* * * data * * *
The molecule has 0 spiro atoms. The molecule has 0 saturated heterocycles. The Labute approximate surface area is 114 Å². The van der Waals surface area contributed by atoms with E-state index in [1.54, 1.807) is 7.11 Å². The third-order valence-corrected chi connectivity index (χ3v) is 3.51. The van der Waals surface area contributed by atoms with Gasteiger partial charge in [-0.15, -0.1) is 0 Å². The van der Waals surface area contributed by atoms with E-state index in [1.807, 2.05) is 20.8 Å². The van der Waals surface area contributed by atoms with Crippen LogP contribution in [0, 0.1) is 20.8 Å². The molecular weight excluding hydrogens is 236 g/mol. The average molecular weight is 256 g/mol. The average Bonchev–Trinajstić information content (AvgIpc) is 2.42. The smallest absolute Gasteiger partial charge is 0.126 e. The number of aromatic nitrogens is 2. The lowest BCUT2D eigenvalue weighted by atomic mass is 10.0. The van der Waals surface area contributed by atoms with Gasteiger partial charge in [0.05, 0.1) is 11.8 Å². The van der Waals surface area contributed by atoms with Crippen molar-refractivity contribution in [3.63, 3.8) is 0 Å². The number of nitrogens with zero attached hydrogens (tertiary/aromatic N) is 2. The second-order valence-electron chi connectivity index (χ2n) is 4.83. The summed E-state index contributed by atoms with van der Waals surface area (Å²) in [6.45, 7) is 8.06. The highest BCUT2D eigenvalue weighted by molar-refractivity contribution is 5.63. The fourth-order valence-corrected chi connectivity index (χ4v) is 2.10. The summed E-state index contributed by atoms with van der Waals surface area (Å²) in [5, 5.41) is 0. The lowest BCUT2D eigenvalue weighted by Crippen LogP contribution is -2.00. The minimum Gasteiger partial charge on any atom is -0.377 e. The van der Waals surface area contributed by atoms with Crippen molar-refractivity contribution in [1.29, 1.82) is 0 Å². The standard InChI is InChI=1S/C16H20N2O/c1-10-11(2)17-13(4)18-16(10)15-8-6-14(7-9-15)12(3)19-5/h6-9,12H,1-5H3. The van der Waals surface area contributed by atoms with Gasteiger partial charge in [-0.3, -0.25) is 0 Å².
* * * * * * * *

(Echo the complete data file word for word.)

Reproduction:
The molecule has 0 spiro atoms. The molecule has 0 saturated heterocycles. The Labute approximate surface area is 114 Å². The van der Waals surface area contributed by atoms with E-state index in [1.54, 1.807) is 7.11 Å². The third-order valence-corrected chi connectivity index (χ3v) is 3.51. The van der Waals surface area contributed by atoms with Gasteiger partial charge in [-0.15, -0.1) is 0 Å². The van der Waals surface area contributed by atoms with E-state index in [1.807, 2.05) is 20.8 Å². The van der Waals surface area contributed by atoms with Crippen LogP contribution in [0, 0.1) is 20.8 Å². The molecular weight excluding hydrogens is 236 g/mol. The average molecular weight is 256 g/mol. The average Bonchev–Trinajstić information content (AvgIpc) is 2.42. The smallest absolute Gasteiger partial charge is 0.126 e. The number of aromatic nitrogens is 2. The lowest BCUT2D eigenvalue weighted by atomic mass is 10.0. The van der Waals surface area contributed by atoms with Gasteiger partial charge in [0.05, 0.1) is 11.8 Å². The van der Waals surface area contributed by atoms with Crippen molar-refractivity contribution in [3.63, 3.8) is 0 Å². The number of nitrogens with zero attached hydrogens (tertiary/aromatic N) is 2. The second-order valence-electron chi connectivity index (χ2n) is 4.83. The summed E-state index contributed by atoms with van der Waals surface area (Å²) in [6.45, 7) is 8.06. The highest BCUT2D eigenvalue weighted by molar-refractivity contribution is 5.63. The fourth-order valence-corrected chi connectivity index (χ4v) is 2.10. The summed E-state index contributed by atoms with van der Waals surface area (Å²) in [5, 5.41) is 0. The lowest BCUT2D eigenvalue weighted by Crippen LogP contribution is -2.00. The minimum Gasteiger partial charge on any atom is -0.377 e. The van der Waals surface area contributed by atoms with Crippen molar-refractivity contribution in [1.29, 1.82) is 0 Å². The standard InChI is InChI=1S/C16H20N2O/c1-10-11(2)17-13(4)18-16(10)15-8-6-14(7-9-15)12(3)19-5/h6-9,12H,1-5H3. The van der Waals surface area contributed by atoms with Gasteiger partial charge in [-0.3, -0.25) is 0 Å².